Collaborative work is “trendy.” Riding this wave, many platforms have appeared in recent years. In a short period of time, the range of tools has indeed become overwhelming—so much so that it’s not always easy finding your way around and choosing the right collaborative tool that will best meet your needs.
Why use a collaborative tool?
The first step in your quest for the collaborative tool “made for you” should be to ask yourself what you’re looking for. What’s your goal? On which aspects should this new tool have an impact?
Here are some of the benefits you can expect from collaborative tools:
- gather your employees in a shared space
- make information and document sharing more fluid
- promote creativity and collective intelligence
- strengthen a culture of sharing and mutual aid
- improve productivity among your teams
- save time on internal communication by avoiding endless email exchanges
So, what’s your goal?
A diversity of tools for many use cases
Second, you’ll need to ask yourself what the main uses of your tool will be. This phase of upstream reflection is essential in order to calmly deal with a multitude of collaborative tools dedicated to a multitude of different uses.
Need an instant messaging tool to clear out your mailbox? A videoconferencing software to facilitate remote working? A shared agenda to define team highlights? Maybe a project management tool to assign tasks and coordinate their execution?
Depending on the answers to these different questions, there are both specialized tools and more comprehensive collaborative platforms that allow these different tools to be centralized.
Four keys to choose your collaborative tool
Now you’re ready to make the leap and start your search, but you’re still hesitating between all the platforms like Slack, Microsoft Teams, Asana, Trello, Google Drive, OVHcloud and Talkspirit. Feel free to take a look at our comparison of the 18 collaborative tools we recommend, especially for teleworking.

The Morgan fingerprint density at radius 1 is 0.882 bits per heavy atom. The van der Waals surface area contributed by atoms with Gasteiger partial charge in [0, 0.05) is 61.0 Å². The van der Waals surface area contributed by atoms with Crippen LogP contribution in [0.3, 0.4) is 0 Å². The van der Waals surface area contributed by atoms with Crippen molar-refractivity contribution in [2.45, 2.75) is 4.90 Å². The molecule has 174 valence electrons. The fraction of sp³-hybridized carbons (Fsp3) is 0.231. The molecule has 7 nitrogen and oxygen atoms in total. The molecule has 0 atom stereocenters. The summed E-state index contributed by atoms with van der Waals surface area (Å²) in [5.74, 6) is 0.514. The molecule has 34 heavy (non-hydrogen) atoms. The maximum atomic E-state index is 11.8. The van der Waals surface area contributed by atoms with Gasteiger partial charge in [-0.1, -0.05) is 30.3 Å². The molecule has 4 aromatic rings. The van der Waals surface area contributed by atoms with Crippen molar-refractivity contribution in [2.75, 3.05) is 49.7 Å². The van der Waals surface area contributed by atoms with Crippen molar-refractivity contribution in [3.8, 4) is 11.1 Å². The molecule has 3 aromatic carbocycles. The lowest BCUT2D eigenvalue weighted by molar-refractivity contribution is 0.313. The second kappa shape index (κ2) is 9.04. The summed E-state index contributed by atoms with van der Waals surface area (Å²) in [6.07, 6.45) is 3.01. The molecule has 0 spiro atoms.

Here are also four ways to filter through these options to help you make the best choice for your needs:
- Available options: Don’t hesitate to project your potential future needs.
- Ease of use: Is the tool clear and simple to use, or does it require a significant amount of time for your employees to adapt?
- Accessibility mode: Is it software to be installed on your company’s computers, a subscription website, or a SaaS platform?
- Customer service: The quality of the provider’s service is an essential factor. Find out about the availability and responsiveness of customer service to answer your questions or deal with any difficulties.
By going through the different tools you’ve selected using this matrix, you should be able to define which is the right collaborative tool for your company.
Accompanying change to promote adoption
Choosing a collaborative tool should never be taken lightly, but it’s actually sometimes the easiest part of the project. Indeed, setting up a new collaborative tool always involves a preparation phase, but also a deployment and adaptation phase.
Because with the implementation of a new tool, your habits and those of your employees will necessarily have to evolve and adapt.
Guidance takes time and genuine effort. Remember to properly scope the communication made upstream and throughout the deployment until you can see an optimal adoption of your new collaborative tool. And of course, ask your employees for their feedback so you can adjust your approach as needed!
Want to know more?
For even more advice, download our cheat sheet: Eight Essential Steps for Choosing Your Collaborative Platform
If you are still hesitating between several tools, we also invite you to take a look at our Top 13 of the Best Collaborative Platforms.
Among the collaborative platforms that include all the essential features (chat, shared diary, discussion groups/communities, document storage space, etc.), Talkspirit stands out for its ability to bring all these functions together in a single space, accessible to all your employees. For more information, contact us by email at firstname.lastname@example.org or click here.
Author: Paul Maubareyt